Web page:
HEARING AIDS UPDATE: The DoD sponsored Retiree-At-Cost Hearing Aid Program is designed to help retirees purchase hearing aids through an Audiology Clinic at a special government negotiated cost. The hearing aids available through this program are the same state-of-the art technologies available to active duty service members. The program is open to all military retirees who have hearing loss or tinnitus (ringing in the ears).
Dependents of military retirees are not eligible for this program. Retirees can buy hearing aids at a significant savings by using the program.
For example, a set of hearing aids (one of the best available) that retails for about $5,000 costs a retiree as little as $755 or about 15 percent of the retail costs. Services for the hearing evaluation, hearing aid fitting and follow up hearing aid checks are part of retiree benefits and are available at no cost. Not every DoD medical facility is able to provide the RACHAP program. If traveling from out of town, compare travel costs of purchasing hearing aids privately in the local community. Generally, at least two visits are required to get hearing aids, one for the hearing evaluation and one for the hearing aid fitting. Also, retirees may be eligible for hearing aids from the Department of Veterans Affairs and receiving hearing aids from the VA free of charge, in most cases there is no costs to the patient. The Audiology Department can provide with more information about VA services or contact the VA directly a 1-877-222-8387 or 1-800-827-1000.
Dependents of retirees are not eligible for hearing aid services from military treatment facilities (including RACHAP) or from TRICARE. The family member is eligible for TRICARE hearing evaluations and the audiologist can provide them with more information about hearing aids or local providers. [Source: Semper Fidelis Apr-Jun 2012 article Aug 2012]
VETERAN DRIVER LICENSES UPDATE: It can be difficult for military veterans to prove they served in the military. The only federally issued military ID cards are military retiree ID cards, and veterans ID cards issued by the VA for veterans with a service-connected disability. Veterans who served less than the required 20 years to reach retirement or who don’t have a service-connected disability are often left without an official ID card that proves they served in the military.
Some veterans get around this by carrying around a copy of their DD form 214, but this presents a several issues: it is not a photo ID, so many places won’t accept it, it is bulky and difficult to carry in one’s wallet, and it has the veteran’s social security number on it, which presents an identity theft risk if it is stolen. Thankfully, many states are taking notice of this and are including a veterans designation on drivers licenses and state issued ID cards. Some states, such as Virginia, are issuing a separate photo ID that identifies veterans.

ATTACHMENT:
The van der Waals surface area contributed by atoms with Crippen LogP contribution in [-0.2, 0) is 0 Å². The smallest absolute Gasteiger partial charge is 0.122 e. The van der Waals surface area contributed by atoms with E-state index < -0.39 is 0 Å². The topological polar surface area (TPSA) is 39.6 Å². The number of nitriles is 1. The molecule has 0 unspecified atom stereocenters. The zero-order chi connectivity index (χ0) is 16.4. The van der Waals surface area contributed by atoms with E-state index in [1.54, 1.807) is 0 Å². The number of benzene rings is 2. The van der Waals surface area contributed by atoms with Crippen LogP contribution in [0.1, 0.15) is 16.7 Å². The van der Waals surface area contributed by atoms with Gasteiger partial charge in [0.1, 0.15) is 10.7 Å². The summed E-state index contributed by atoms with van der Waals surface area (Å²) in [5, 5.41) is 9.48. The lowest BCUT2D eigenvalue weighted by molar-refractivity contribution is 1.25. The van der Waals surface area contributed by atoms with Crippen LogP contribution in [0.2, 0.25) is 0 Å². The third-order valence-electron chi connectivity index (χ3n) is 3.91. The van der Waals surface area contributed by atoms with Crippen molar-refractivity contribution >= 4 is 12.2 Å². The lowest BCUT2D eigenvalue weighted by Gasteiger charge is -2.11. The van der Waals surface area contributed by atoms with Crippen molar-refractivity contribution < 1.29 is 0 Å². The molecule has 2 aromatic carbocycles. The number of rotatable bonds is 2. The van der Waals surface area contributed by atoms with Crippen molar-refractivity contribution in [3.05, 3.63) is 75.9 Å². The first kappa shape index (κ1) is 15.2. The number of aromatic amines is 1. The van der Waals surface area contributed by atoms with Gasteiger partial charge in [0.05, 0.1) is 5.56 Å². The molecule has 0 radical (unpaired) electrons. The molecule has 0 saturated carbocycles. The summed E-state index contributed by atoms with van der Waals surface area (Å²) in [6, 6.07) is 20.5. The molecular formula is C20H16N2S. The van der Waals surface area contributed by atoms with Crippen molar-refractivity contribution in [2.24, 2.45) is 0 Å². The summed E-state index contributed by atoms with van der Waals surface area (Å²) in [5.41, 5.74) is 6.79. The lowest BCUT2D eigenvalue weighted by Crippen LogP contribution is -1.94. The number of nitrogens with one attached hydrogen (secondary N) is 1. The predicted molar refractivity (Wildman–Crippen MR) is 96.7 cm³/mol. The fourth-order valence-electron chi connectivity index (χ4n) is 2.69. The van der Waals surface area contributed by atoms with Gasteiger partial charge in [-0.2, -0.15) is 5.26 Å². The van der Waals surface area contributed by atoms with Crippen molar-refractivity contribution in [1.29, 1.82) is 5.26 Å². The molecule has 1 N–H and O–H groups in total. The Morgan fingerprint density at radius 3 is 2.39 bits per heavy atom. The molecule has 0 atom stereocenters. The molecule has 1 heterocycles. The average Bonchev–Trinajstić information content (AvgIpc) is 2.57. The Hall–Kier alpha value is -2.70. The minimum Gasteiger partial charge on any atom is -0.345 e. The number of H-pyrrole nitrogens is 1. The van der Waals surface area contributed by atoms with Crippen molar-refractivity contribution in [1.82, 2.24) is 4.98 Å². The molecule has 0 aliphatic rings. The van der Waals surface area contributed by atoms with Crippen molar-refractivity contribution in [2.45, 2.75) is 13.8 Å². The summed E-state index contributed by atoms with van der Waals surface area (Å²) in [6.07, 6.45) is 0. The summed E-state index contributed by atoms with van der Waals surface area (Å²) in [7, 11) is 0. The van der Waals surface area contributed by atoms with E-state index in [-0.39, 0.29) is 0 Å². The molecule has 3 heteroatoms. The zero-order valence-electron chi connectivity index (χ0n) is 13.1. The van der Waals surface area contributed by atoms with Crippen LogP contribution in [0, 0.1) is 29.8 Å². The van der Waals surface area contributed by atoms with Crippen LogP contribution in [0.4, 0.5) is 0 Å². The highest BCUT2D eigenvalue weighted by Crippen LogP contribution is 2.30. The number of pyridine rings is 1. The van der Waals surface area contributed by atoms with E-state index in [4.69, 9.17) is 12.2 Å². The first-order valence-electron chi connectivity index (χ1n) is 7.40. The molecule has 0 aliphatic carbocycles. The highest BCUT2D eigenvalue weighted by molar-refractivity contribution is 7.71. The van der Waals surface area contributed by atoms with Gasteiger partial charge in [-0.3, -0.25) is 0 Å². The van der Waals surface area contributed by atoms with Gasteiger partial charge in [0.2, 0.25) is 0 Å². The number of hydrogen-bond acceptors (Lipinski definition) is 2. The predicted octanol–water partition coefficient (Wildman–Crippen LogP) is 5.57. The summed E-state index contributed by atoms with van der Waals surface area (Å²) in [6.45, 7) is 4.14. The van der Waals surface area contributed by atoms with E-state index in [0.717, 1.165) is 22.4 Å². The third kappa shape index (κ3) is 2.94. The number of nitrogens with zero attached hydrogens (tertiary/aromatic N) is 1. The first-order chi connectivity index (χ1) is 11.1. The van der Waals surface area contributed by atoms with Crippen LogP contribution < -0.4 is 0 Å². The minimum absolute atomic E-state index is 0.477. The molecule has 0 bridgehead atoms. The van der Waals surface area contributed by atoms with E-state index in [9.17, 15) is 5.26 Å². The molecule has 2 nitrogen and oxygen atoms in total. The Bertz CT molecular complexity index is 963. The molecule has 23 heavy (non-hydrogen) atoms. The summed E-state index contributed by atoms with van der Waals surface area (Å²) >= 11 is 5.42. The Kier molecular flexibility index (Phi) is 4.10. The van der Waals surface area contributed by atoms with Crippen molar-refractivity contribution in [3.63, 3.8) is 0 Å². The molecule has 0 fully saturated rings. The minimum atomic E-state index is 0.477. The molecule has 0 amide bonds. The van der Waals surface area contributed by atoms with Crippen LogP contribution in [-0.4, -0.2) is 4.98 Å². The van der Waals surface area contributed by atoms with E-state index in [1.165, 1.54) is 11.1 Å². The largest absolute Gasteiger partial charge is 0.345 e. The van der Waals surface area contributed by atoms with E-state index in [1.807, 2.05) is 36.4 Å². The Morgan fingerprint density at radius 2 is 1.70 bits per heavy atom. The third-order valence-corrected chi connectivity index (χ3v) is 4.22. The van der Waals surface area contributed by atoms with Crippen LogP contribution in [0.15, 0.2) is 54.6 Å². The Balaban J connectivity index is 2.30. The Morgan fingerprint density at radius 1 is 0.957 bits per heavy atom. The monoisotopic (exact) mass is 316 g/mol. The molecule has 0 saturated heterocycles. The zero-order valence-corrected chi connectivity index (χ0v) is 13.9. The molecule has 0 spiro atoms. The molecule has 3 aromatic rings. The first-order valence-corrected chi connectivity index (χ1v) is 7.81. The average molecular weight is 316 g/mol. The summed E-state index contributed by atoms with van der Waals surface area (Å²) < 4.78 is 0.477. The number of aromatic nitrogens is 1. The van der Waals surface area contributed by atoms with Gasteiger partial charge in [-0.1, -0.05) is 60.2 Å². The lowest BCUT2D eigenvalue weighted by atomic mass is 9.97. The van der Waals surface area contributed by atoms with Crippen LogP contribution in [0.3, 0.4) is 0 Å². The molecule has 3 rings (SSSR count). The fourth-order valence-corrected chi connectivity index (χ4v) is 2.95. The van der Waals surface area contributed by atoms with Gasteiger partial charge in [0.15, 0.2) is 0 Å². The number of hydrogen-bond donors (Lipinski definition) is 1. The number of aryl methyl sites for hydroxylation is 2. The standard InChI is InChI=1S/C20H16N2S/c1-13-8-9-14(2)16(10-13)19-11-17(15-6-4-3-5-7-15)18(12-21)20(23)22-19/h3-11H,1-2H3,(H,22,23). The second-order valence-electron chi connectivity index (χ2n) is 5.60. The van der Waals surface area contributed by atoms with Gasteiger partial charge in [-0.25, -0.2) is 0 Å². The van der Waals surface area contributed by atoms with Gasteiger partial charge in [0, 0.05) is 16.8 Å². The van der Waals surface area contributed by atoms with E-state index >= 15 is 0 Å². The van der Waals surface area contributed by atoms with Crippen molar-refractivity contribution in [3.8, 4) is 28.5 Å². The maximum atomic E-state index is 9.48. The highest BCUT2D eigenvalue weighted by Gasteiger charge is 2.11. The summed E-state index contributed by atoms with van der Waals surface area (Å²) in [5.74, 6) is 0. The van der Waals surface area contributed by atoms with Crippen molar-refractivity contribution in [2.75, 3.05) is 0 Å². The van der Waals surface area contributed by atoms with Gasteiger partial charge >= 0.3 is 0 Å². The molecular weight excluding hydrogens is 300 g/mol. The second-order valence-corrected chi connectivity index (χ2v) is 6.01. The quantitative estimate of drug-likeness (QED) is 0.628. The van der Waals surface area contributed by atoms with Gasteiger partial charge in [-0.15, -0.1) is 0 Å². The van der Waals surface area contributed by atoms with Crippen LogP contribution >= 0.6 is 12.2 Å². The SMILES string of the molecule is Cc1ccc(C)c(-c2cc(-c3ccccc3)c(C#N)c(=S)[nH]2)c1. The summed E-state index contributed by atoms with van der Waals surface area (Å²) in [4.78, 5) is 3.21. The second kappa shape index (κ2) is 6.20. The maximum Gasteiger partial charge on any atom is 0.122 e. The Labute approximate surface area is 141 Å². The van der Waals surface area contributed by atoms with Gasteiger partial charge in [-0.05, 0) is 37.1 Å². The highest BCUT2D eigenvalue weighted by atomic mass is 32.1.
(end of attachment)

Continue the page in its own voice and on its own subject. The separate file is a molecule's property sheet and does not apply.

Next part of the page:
Below is a list of states that now offer a military service or veterans designation on drivers licenses and their state issued ID cards. These cards can often be used for military and veterans discounts, www.themilitarywallet.com/military-discounts, or to prove you served in the military. However, it’s important to note that these ID cards are not official military ID cards in the sense that they will allow you to enter a military post or receive military benefits. You will need to show your DD Form 214 or other official military documents to receive military benefits.
Status of Veteran Designations on Drivers Licenses:
• Alaska – Pending Legislation (HB 180)
• Arizona – Pending Legislation
• Arkansas – Drivers License Designation
• California – Pending Legislation (SB 1355)
• Connecticut – Drivers License Designation
• Delaware – Drivers License Designation
• Florida – Drivers License Designation
• Georgia – Drivers License Designation
• Illinois – Pending Legislation (Senate Bill 2837)
• Indiana – Drivers License Designation
• Louisiana – Drivers License Designation
• Maine – Drivers License Designation
• Maryland – Drivers License Designation
• Massachusetts – Drivers License Designation
• Michigan – Pending Legislation (House Bill 4127)
• Minnesota – Drivers License Designation
• Mississippi – Drivers License Designation
• Missouri – Drivers License Designation
• Nevada – Pending Proposal in 2013
• New Hampshire – Pending Legislation (SB 313)
• New Jersey – Veterans ID Cards Available at County Level
• New York – Pending Legislation (S6453-2011)
• North Carolina – Drivers License Designation
• North Dakota – Drivers License Designation
• Ohio – Drivers License Designation
• Oklahoma – Drivers License Designation
• Oregon – Drivers License Designation
• Pennsylvania – Pending Legislation (HB 2153)
• Rhode Island – Pending Legislation
• South Carolina – Drivers License Designation
• South Dakota – Drivers License Designation
• Tennessee – Drivers License Designation
• Texas – Drivers License Designation